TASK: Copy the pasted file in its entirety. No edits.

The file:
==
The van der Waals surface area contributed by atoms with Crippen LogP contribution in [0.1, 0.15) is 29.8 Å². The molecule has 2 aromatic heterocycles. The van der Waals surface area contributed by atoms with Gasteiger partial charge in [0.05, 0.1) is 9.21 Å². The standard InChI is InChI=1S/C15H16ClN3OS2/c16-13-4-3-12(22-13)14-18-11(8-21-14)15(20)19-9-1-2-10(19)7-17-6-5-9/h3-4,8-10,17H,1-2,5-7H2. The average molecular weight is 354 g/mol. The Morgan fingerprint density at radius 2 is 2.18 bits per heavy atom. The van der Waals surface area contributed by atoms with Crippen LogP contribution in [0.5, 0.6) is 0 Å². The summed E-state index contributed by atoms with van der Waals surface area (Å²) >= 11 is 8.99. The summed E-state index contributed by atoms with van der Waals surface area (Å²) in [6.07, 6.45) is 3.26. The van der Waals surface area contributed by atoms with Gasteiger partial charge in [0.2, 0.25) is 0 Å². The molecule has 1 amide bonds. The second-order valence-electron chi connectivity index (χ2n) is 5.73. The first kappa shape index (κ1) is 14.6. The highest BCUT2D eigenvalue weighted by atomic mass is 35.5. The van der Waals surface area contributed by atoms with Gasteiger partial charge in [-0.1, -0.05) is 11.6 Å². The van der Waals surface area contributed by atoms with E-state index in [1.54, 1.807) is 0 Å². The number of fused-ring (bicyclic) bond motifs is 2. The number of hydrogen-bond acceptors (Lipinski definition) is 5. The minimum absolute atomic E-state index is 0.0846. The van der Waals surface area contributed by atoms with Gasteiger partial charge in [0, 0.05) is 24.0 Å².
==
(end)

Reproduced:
The van der Waals surface area contributed by atoms with Crippen LogP contribution in [0.1, 0.15) is 29.8 Å². The molecule has 2 aromatic heterocycles. The van der Waals surface area contributed by atoms with Gasteiger partial charge in [0.05, 0.1) is 9.21 Å². The standard InChI is InChI=1S/C15H16ClN3OS2/c16-13-4-3-12(22-13)14-18-11(8-21-14)15(20)19-9-1-2-10(19)7-17-6-5-9/h3-4,8-10,17H,1-2,5-7H2. The average molecular weight is 354 g/mol. The Morgan fingerprint density at radius 2 is 2.18 bits per heavy atom. The van der Waals surface area contributed by atoms with Crippen LogP contribution in [0.5, 0.6) is 0 Å². The summed E-state index contributed by atoms with van der Waals surface area (Å²) >= 11 is 8.99. The summed E-state index contributed by atoms with van der Waals surface area (Å²) in [6.07, 6.45) is 3.26. The van der Waals surface area contributed by atoms with Gasteiger partial charge in [0.2, 0.25) is 0 Å². The molecule has 1 amide bonds. The second-order valence-electron chi connectivity index (χ2n) is 5.73. The first kappa shape index (κ1) is 14.6. The highest BCUT2D eigenvalue weighted by atomic mass is 35.5. The van der Waals surface area contributed by atoms with Gasteiger partial charge in [-0.1, -0.05) is 11.6 Å². The van der Waals surface area contributed by atoms with E-state index in [1.54, 1.807) is 0 Å². The number of fused-ring (bicyclic) bond motifs is 2. The number of hydrogen-bond acceptors (Lipinski definition) is 5. The minimum absolute atomic E-state index is 0.0846. The van der Waals surface area contributed by atoms with Gasteiger partial charge in [0, 0.05) is 24.0 Å².